Oriental Bittersweet, Asian Bittersweet, Asiatic Bittersweet, Climbing Spindleberry, Japanese Bittersweet Celastrus orbiculatus
Detailed Listing For
Oriental Bittersweet, Asian Bittersweet, Asiatic Bittersweet, Climbing Spindleberry, Japanese Bittersweet
Minimum Hardiness Zone:
Per NYS Regulation Part 575, this species is classified as an Invasive Species, and as a NYS based business we are not able to sell these seeds regardless of where the purchaser is located. We have this item listed for reference only.
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Growing Info, follow in order:
Soak in water, let stand in water for 24 hours.
cold stratify for 90 days.
sow seed 1/16" deep, tamp the soil, mulch the seed bed.
In a Nutshell:
* Oriental Staff Vine ( Celastrus orbiculatus ) is a woody vine native to East Asia of the Celastraceae family. It is also commonly called Oriental Bittersweet , Japanese Bittersweet or Asiatic Bittersweet . Oriental staff vine was introduced into North America in 1879, and is considered to be an invasive species in eastern North America. It closely resembles the native North American species, Celastrus scandens , with which it will readily hybridize. more...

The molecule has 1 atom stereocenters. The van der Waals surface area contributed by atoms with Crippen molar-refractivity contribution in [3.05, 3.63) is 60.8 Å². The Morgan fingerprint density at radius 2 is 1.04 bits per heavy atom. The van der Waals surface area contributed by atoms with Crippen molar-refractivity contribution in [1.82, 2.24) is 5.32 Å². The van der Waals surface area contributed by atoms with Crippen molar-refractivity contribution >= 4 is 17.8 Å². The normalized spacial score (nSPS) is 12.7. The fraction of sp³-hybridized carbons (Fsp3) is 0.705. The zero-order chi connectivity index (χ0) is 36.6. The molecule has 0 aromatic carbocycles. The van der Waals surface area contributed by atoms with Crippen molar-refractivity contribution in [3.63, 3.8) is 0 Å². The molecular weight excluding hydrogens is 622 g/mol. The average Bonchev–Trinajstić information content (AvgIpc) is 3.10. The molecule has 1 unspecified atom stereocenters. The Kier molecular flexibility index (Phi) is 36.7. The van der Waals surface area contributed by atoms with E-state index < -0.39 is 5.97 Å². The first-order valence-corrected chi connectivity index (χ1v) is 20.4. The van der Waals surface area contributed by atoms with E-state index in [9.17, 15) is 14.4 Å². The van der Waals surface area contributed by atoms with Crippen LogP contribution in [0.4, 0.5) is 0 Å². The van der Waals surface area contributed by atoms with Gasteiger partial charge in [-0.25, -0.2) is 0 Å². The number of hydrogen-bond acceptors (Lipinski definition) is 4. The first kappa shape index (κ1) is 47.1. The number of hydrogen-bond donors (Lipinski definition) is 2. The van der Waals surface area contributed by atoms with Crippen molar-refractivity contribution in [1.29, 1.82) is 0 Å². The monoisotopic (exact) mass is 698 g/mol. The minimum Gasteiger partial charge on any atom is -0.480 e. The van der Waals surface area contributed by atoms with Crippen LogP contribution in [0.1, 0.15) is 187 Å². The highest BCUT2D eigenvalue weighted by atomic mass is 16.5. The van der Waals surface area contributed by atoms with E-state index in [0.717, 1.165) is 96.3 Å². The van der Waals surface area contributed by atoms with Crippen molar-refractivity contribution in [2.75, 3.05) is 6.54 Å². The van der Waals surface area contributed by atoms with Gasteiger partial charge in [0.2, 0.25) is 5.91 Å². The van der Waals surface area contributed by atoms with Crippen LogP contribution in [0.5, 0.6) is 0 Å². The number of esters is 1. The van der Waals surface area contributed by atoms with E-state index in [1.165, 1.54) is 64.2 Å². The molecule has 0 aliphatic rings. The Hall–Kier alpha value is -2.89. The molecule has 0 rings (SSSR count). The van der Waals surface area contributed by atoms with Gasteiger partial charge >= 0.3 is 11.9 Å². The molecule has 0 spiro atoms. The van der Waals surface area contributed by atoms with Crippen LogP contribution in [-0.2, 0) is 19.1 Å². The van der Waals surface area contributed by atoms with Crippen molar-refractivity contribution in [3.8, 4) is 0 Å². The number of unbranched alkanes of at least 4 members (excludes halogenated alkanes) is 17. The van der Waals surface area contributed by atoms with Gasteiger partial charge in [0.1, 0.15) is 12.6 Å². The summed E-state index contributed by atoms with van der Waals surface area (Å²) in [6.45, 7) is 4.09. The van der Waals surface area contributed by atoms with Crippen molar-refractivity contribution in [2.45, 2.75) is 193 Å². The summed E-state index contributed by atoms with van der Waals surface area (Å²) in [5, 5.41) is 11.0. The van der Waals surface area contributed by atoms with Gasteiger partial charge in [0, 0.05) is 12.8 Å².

* The roots, stems and leaves are antiphlogistic, antirheumatic, depurative and tonic. A decoction of the roots and stems is used internally whilst the crushed fresh leaves are used for external applications. The plant is used in the treatment of paralysis, numbness of the four extremities, headache, toothache, spontaneous abscess formation and snake bites. Many plants in this genus contain compounds of interest for their antitumour activity more...
* Because this is such a weedy species it should only be grown in areas where it is proven not to be invasive.